Special by Rob Daniels for theACC.com
This is a transitional year for a program that hadn't experienced a change on the bench since 1977, when future Hall of Fame coach Debbie Ryan took the reins from Dan Bonner, now well known to ACC fans as a television commentator. It is generally acknowledged that the school hit a home run in hiring Joanne Boyle of Cal to take over, but with no returnees averaging double figures in scoring, it's hard to declare the Cavaliers as immediate contenders.
Boyle, a former Duke player, built a winner in UC-Berkeley, which means she created a successful operation in some of the longest shadows in the sport, cast by Stanford, the rival across San Francisco Bay. Included in the Bears' rise was a 26-point win over the Virginia Cavaliers in the second round of the 2009 NCAA tournament, a result that no doubt caught the attention of an administration that knew, at some point, it would need a replacement for the acclaimed Coach Ryan.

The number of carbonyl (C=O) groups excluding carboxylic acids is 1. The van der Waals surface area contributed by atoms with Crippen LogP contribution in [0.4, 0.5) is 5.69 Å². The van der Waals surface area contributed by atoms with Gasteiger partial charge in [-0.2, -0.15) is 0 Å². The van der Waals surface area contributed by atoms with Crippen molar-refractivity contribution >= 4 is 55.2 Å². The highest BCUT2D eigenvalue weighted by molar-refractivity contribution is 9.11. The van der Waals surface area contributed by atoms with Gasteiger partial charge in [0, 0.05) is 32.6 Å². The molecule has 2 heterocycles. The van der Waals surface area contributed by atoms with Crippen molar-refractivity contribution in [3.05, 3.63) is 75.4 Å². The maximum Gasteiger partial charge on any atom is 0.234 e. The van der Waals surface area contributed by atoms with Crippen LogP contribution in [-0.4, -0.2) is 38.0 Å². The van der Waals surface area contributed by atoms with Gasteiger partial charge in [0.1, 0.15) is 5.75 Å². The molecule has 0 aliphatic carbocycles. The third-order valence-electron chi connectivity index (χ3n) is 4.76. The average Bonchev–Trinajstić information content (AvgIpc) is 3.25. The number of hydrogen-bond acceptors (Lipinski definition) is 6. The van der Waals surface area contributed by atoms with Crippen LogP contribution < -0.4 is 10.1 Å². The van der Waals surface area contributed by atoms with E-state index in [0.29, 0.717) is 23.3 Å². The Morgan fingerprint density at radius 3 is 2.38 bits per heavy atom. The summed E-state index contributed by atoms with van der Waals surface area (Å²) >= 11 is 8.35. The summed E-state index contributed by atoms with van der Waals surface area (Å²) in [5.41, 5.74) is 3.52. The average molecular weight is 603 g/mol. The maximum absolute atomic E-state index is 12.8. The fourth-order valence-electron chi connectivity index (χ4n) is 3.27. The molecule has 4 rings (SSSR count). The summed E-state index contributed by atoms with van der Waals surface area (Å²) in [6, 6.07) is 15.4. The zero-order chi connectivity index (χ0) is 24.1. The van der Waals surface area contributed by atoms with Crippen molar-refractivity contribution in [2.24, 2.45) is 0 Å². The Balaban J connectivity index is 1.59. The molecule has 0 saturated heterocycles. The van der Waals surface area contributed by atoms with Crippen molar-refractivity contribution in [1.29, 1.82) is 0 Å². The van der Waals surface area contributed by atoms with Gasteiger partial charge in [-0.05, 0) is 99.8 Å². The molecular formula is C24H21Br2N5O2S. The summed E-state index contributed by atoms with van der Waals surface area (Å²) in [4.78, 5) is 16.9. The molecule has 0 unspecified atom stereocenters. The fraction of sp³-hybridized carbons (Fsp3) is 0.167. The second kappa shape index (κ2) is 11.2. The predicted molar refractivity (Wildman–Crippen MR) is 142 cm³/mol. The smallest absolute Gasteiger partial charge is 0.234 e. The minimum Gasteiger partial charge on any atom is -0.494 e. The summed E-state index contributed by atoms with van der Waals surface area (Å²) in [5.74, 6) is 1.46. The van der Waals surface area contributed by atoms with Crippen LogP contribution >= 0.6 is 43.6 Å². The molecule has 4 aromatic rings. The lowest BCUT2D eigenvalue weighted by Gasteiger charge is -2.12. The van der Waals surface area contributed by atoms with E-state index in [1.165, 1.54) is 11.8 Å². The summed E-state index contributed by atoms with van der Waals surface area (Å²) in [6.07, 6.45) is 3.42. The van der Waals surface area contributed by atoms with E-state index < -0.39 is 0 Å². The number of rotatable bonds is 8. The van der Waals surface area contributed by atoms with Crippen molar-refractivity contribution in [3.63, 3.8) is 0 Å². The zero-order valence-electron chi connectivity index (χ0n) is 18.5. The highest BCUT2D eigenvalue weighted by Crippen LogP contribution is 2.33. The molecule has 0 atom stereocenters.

Virginia has, at the very least, offensive balance. Three Cavs averaged between 9.0 and 9.7 points a game last year. The key here will be shot selection. Ataira Franklin went 43-of-90 (.478) from downtown last season and will probably need to look for the long ball more often. At the same time, the Cavs will seek to develop a mid-range game, looking in particular to post player Chelsea Shine. If Virginia can get a handle on the match-up zone, one of Boyle's preferred options; it will give itself a chance to stay in most games.
As is common in coaching changes, the Cavaliers are short on bodies. They have nine available scholarship players, a number that leaves no room for misfortune. It does, however, mean spirited practices because each player knows she's a candidate for playing time. Generally speaking, the Cavs don't have an obvious go-to player at this stage, and they'll probably need to discover one by January.